If one consequence of the Gomery inquiry and last week’s allegations of sweetheart contracts and bribes is that nothing will ever change, the wrong lesson will have been learned.
That conclusion would be easy, understandable, and cynical. It would also be a mistaken resignation to what is not inevitable.
That corruption can always occur in fallible human beings who have access to power and who then trade it for cash is a given– that it is guaranteed is not.
If it were a fait accompli, Canada’s level of corruption would be much like Robert Mugabe’s Zimbabwe, though I grant that Liberals from Quebec look little different these days.
Independent courts, a free press, strong opposition parties, independent offices such as the auditor general, a certain division of powers and responsibilities, a professional civil service among other useful items, separate relatively corruption-free jurisdictions from those that are not. So perspective is needed in part to combat cynicism that can be fatal to necessary reforms.
That the Liberal party deserves an electoral thwacking is true. But should the Conservatives replace the Liberals in the next election, to get there and to lessen the chances of their own Gomery inquiry one day, it will help to be clear about a few needed systemic changes.
As it concerns government advertising and “sponsorships,” it’s not difficult to cut out the non-essentials. Just about any sponsorship falls under the category of easily abused pork. Let the private sector pay for events, not bureaucrats playing with tax dollars as if it were monopoly money.
Advertising should be subject to withering skepticism. The federal government bought ads in Ottawa’s Corel Centre for years in order to fatten up the ad revenues of the Ottawa Senators, advertising itself and Crown corporations, as if fans in the capital city didn’t know the government existed. That’s legal, routine and also unnecessary.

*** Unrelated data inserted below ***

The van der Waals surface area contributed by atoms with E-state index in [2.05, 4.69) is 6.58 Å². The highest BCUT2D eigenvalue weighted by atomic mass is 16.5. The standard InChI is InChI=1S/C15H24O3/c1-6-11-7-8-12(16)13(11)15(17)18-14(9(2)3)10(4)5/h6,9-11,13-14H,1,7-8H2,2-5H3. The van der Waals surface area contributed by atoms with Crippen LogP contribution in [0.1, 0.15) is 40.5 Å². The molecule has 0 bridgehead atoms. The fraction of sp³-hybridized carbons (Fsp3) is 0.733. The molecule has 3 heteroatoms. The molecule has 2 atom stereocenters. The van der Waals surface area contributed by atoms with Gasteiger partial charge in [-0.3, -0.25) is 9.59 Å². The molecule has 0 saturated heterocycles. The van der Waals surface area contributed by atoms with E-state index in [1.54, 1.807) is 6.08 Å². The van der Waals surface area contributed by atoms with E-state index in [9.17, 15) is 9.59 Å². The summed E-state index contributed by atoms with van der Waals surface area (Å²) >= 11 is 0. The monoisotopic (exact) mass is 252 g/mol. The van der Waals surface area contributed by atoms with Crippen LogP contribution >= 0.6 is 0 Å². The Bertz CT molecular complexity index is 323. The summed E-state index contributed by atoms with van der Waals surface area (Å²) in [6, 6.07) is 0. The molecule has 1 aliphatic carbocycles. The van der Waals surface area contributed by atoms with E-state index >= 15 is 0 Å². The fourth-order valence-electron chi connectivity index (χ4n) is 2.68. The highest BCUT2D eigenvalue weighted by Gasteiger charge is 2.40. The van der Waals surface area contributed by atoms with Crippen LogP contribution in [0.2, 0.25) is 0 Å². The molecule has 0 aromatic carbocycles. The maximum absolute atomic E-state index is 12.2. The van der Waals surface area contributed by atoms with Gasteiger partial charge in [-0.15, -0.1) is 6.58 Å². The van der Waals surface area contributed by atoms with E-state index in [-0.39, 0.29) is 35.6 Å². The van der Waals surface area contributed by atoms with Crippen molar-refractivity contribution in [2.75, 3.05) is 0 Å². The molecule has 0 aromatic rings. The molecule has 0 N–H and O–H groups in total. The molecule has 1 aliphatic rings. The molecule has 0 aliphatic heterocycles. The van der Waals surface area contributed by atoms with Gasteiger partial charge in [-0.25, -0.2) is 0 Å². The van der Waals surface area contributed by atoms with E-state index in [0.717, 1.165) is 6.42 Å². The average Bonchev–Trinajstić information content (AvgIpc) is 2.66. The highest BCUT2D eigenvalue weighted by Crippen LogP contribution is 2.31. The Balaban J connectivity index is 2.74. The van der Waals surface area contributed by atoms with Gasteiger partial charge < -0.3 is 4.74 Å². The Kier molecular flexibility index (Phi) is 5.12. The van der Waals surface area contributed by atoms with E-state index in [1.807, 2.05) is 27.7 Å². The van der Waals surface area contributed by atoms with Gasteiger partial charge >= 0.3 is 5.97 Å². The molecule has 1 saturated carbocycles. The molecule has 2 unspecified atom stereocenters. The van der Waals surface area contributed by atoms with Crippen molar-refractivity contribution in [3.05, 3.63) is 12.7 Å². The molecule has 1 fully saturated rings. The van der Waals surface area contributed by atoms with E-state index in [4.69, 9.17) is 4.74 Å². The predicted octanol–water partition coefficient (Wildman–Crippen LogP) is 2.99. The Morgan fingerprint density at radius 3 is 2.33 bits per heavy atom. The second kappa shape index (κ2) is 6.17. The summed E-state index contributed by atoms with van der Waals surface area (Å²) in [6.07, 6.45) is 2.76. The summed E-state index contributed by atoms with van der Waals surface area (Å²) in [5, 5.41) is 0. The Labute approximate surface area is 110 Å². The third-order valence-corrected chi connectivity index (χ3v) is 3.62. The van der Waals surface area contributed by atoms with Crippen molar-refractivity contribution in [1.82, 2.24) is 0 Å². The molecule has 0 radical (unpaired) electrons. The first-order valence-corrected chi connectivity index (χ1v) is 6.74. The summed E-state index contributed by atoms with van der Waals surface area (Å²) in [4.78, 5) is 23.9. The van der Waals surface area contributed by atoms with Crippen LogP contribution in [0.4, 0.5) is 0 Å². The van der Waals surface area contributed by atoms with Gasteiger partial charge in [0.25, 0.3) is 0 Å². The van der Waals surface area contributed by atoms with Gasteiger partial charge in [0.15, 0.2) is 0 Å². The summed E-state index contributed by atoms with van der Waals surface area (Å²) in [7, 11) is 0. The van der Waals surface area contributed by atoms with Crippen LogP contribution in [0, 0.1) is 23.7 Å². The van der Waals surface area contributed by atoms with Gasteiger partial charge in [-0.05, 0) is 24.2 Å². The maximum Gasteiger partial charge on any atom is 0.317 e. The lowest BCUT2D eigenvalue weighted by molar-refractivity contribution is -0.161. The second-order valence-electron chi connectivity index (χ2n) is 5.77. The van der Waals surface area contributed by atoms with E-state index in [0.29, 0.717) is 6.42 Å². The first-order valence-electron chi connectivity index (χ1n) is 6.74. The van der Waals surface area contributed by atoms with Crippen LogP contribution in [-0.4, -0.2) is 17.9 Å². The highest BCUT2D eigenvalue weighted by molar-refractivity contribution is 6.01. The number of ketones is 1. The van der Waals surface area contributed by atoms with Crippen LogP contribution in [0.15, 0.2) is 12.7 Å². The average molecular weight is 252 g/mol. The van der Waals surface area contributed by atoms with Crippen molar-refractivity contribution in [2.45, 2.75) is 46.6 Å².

Governments have necessary advertising: to warn of us the next Asian flu virus. But that doesn’t include lectures on emissions, commercials to tell us what a great job they’re doing on health care, or the promotion of Canada in Quebec — the favoured $250-million Jean Chretien reason.
But for the willing, take another step. If Martin and Co. or their replacements desire to prevent similar future waste and corruption, there are at least three unnecessary Crown corporations involved in the sponsorship scandal that can be chucked into the private sector.
It’s been lately overlooked, but chunks of the cash “lost” in the sponsorship debacle were funneled through Crowns. They were used as political conduits for illicit taxpayer cash transfers, including the use of fake invoices and fake contracts.
To prevent that from re-occurring, a permanent severing from government is the only measure that will forever remove Crowns from the political-bureaucratic axis that allowed for the sponsorship debacle in the first place. Here are three prime candidates.
In 1998, the Business Development Bank of Canada transferred $250,000 to the Quebec sponsorship firm L’information. There was no written contract. In 2000, BDC again transferred $125,000, this time to Lafleur Communications. There was also no contract with Lafleur.
The BDC has long argued it is not a pork-laden agency, though prior to 1998, BDC used to receive as much as $27 million annually from Parliament. It has since claimed it is self-sustaining. Wonderful. So there is no reason for government ownership any longer of the sort that could be used to rip off taxpayers.
Then there is Via Rail, which has been a substantial drain on government coffers for years, uses its subsidies to compete for passengers with private-sector airline and bus companies, and has taken in almost $1.5 billion in operating subsidies between 1996 and 2003 (the latter being the last year for which it has reported).
The company has been part of the sponsorship scandal and channeled $862,500 to the Quebec ad agency, L’Information via a fictitious contract. It also contravened the Financial Administration Act. Cut the subsidies and sell its assets.
Or Canada Post. The auditor general noted that more than $1.6 million went through Canada Post to L’Information with no signed contract and expressed concern about a lack of proper documentation. And then there was the little matter of Liberal hack Andre Ouellet, once president of Canada Post, and his $2 million in “expenses” over eight years.
As with BDC, Canada Post is now self-sufficient (since 1987). So let’s turn it into the equivalent of an airport authority, out of the reach of the political-bureaucratic axis and subject it to regulatory oversight.
There’s no compelling reason for these particular Crowns to remain government entities. In fact, there is an excellent business and taxpayer case to be made for subjecting them to competition.
And as a bonus, they would no longer be in the service of questionable bureaucrats and politicians.